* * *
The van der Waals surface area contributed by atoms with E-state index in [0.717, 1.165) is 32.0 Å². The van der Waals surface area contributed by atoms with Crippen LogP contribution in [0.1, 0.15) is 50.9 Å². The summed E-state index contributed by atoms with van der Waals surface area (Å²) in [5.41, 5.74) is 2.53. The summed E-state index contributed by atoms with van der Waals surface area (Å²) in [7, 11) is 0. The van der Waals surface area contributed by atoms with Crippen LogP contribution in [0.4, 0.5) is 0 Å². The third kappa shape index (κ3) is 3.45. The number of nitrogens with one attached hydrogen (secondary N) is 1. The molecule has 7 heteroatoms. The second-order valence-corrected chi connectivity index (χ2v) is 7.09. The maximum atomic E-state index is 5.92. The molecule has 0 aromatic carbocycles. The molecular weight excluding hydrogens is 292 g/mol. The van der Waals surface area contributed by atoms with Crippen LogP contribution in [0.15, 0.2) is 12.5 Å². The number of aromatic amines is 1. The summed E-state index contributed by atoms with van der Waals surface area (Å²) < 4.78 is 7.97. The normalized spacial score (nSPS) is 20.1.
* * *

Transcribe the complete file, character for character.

The van der Waals surface area contributed by atoms with E-state index in [0.717, 1.165) is 32.0 Å². The van der Waals surface area contributed by atoms with Crippen LogP contribution in [0.1, 0.15) is 50.9 Å². The summed E-state index contributed by atoms with van der Waals surface area (Å²) in [5.41, 5.74) is 2.53. The summed E-state index contributed by atoms with van der Waals surface area (Å²) in [7, 11) is 0. The van der Waals surface area contributed by atoms with Crippen LogP contribution in [0.4, 0.5) is 0 Å². The third kappa shape index (κ3) is 3.45. The number of nitrogens with one attached hydrogen (secondary N) is 1. The molecule has 7 heteroatoms. The second-order valence-corrected chi connectivity index (χ2v) is 7.09. The maximum atomic E-state index is 5.92. The molecule has 0 aromatic carbocycles. The molecular weight excluding hydrogens is 292 g/mol. The van der Waals surface area contributed by atoms with Crippen LogP contribution in [0.15, 0.2) is 12.5 Å². The number of aromatic amines is 1. The summed E-state index contributed by atoms with van der Waals surface area (Å²) < 4.78 is 7.97. The normalized spacial score (nSPS) is 20.1.